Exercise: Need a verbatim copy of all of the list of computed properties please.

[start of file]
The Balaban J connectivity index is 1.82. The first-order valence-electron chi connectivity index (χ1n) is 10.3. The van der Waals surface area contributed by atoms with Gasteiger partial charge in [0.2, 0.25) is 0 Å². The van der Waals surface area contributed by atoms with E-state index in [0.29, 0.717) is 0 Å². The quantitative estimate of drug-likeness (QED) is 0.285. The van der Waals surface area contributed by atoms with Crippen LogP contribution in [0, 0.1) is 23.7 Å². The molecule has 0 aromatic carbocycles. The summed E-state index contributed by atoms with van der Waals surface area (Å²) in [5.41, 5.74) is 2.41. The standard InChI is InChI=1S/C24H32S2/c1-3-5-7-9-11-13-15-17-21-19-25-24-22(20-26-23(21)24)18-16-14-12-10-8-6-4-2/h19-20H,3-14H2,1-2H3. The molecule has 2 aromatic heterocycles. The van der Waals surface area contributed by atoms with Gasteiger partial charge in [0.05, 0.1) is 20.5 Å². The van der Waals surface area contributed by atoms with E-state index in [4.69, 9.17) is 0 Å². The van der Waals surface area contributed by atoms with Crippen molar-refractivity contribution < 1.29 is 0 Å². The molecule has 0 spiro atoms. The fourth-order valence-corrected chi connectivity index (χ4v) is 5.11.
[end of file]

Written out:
The Balaban J connectivity index is 1.82. The first-order valence-electron chi connectivity index (χ1n) is 10.3. The van der Waals surface area contributed by atoms with Gasteiger partial charge in [0.2, 0.25) is 0 Å². The van der Waals surface area contributed by atoms with E-state index in [0.29, 0.717) is 0 Å². The quantitative estimate of drug-likeness (QED) is 0.285. The van der Waals surface area contributed by atoms with Crippen LogP contribution in [0, 0.1) is 23.7 Å². The molecule has 0 aromatic carbocycles. The summed E-state index contributed by atoms with van der Waals surface area (Å²) in [5.41, 5.74) is 2.41. The standard InChI is InChI=1S/C24H32S2/c1-3-5-7-9-11-13-15-17-21-19-25-24-22(20-26-23(21)24)18-16-14-12-10-8-6-4-2/h19-20H,3-14H2,1-2H3. The molecule has 2 aromatic heterocycles. The van der Waals surface area contributed by atoms with Gasteiger partial charge in [0.05, 0.1) is 20.5 Å². The van der Waals surface area contributed by atoms with E-state index in [4.69, 9.17) is 0 Å². The van der Waals surface area contributed by atoms with Crippen molar-refractivity contribution < 1.29 is 0 Å². The molecule has 0 spiro atoms. The fourth-order valence-corrected chi connectivity index (χ4v) is 5.11.